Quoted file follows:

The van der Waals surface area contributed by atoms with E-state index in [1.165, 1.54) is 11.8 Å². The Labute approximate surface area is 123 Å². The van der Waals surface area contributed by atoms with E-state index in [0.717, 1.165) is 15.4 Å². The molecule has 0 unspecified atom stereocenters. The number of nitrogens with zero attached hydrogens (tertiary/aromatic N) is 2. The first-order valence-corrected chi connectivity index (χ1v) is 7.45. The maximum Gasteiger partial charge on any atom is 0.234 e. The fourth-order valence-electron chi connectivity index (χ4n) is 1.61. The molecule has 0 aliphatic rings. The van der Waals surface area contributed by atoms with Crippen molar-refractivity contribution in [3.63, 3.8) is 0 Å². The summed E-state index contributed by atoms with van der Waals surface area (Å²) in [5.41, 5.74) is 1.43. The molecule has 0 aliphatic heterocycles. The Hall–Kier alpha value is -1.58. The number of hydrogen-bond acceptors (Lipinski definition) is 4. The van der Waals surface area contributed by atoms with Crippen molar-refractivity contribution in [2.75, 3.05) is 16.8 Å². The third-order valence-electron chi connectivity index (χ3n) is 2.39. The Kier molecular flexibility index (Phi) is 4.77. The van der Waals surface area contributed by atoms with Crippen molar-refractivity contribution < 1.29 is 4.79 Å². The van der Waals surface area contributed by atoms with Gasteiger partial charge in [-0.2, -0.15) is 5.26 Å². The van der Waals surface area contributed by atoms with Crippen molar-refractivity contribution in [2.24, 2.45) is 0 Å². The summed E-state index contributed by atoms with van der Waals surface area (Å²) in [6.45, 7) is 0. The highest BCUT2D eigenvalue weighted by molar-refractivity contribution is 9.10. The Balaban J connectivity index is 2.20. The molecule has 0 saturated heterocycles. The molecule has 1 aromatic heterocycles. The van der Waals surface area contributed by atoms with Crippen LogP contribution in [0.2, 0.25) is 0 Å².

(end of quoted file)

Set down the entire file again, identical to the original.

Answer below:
The van der Waals surface area contributed by atoms with E-state index in [1.165, 1.54) is 11.8 Å². The Labute approximate surface area is 123 Å². The van der Waals surface area contributed by atoms with E-state index in [0.717, 1.165) is 15.4 Å². The molecule has 0 unspecified atom stereocenters. The number of nitrogens with zero attached hydrogens (tertiary/aromatic N) is 2. The first-order valence-corrected chi connectivity index (χ1v) is 7.45. The maximum Gasteiger partial charge on any atom is 0.234 e. The fourth-order valence-electron chi connectivity index (χ4n) is 1.61. The molecule has 0 aliphatic rings. The van der Waals surface area contributed by atoms with Crippen molar-refractivity contribution in [3.63, 3.8) is 0 Å². The summed E-state index contributed by atoms with van der Waals surface area (Å²) in [5.41, 5.74) is 1.43. The molecule has 0 aliphatic heterocycles. The Hall–Kier alpha value is -1.58. The number of hydrogen-bond acceptors (Lipinski definition) is 4. The van der Waals surface area contributed by atoms with Crippen molar-refractivity contribution in [2.75, 3.05) is 16.8 Å². The third-order valence-electron chi connectivity index (χ3n) is 2.39. The Kier molecular flexibility index (Phi) is 4.77. The van der Waals surface area contributed by atoms with Crippen molar-refractivity contribution < 1.29 is 4.79 Å². The van der Waals surface area contributed by atoms with Gasteiger partial charge in [-0.2, -0.15) is 5.26 Å². The van der Waals surface area contributed by atoms with Crippen molar-refractivity contribution in [2.24, 2.45) is 0 Å². The summed E-state index contributed by atoms with van der Waals surface area (Å²) in [6.45, 7) is 0. The highest BCUT2D eigenvalue weighted by molar-refractivity contribution is 9.10. The Balaban J connectivity index is 2.20. The molecule has 0 saturated heterocycles. The molecule has 1 aromatic heterocycles. The van der Waals surface area contributed by atoms with Crippen LogP contribution in [0.2, 0.25) is 0 Å².